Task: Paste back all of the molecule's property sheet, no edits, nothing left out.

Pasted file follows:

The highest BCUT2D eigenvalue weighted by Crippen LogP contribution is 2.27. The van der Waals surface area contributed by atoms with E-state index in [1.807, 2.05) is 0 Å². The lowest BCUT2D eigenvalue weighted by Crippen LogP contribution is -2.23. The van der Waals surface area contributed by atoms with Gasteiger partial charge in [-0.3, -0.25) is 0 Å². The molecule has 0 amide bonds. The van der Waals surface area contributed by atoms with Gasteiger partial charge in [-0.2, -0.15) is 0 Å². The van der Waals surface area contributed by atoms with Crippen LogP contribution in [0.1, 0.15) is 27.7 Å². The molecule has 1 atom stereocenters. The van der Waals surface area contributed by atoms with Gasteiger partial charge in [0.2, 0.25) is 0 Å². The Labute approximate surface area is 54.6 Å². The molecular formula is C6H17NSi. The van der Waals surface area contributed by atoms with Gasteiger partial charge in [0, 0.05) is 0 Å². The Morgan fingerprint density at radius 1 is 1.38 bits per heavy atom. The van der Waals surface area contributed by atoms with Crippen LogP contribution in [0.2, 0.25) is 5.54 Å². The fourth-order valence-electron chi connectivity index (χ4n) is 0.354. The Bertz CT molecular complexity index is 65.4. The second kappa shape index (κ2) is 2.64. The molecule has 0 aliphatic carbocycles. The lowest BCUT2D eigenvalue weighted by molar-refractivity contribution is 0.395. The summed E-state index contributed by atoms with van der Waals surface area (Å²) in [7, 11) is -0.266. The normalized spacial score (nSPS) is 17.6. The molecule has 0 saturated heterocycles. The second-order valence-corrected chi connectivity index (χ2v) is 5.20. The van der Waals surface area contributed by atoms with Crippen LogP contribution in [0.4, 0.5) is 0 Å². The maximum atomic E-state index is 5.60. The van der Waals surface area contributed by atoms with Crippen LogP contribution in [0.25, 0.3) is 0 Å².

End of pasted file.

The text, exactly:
The highest BCUT2D eigenvalue weighted by Crippen LogP contribution is 2.27. The van der Waals surface area contributed by atoms with E-state index in [1.807, 2.05) is 0 Å². The lowest BCUT2D eigenvalue weighted by Crippen LogP contribution is -2.23. The van der Waals surface area contributed by atoms with Gasteiger partial charge in [-0.3, -0.25) is 0 Å². The molecule has 0 amide bonds. The van der Waals surface area contributed by atoms with Gasteiger partial charge in [-0.2, -0.15) is 0 Å². The van der Waals surface area contributed by atoms with Crippen LogP contribution in [0.1, 0.15) is 27.7 Å². The molecule has 1 atom stereocenters. The van der Waals surface area contributed by atoms with Gasteiger partial charge in [0.2, 0.25) is 0 Å². The Labute approximate surface area is 54.6 Å². The molecular formula is C6H17NSi. The van der Waals surface area contributed by atoms with Gasteiger partial charge in [0, 0.05) is 0 Å². The Morgan fingerprint density at radius 1 is 1.38 bits per heavy atom. The van der Waals surface area contributed by atoms with Crippen LogP contribution in [0.2, 0.25) is 5.54 Å². The fourth-order valence-electron chi connectivity index (χ4n) is 0.354. The Bertz CT molecular complexity index is 65.4. The second kappa shape index (κ2) is 2.64. The molecule has 0 aliphatic carbocycles. The lowest BCUT2D eigenvalue weighted by molar-refractivity contribution is 0.395. The summed E-state index contributed by atoms with van der Waals surface area (Å²) in [7, 11) is -0.266. The normalized spacial score (nSPS) is 17.6. The molecule has 0 saturated heterocycles. The second-order valence-corrected chi connectivity index (χ2v) is 5.20. The van der Waals surface area contributed by atoms with Crippen LogP contribution in [0.4, 0.5) is 0 Å². The maximum atomic E-state index is 5.60. The van der Waals surface area contributed by atoms with Crippen LogP contribution in [0.25, 0.3) is 0 Å².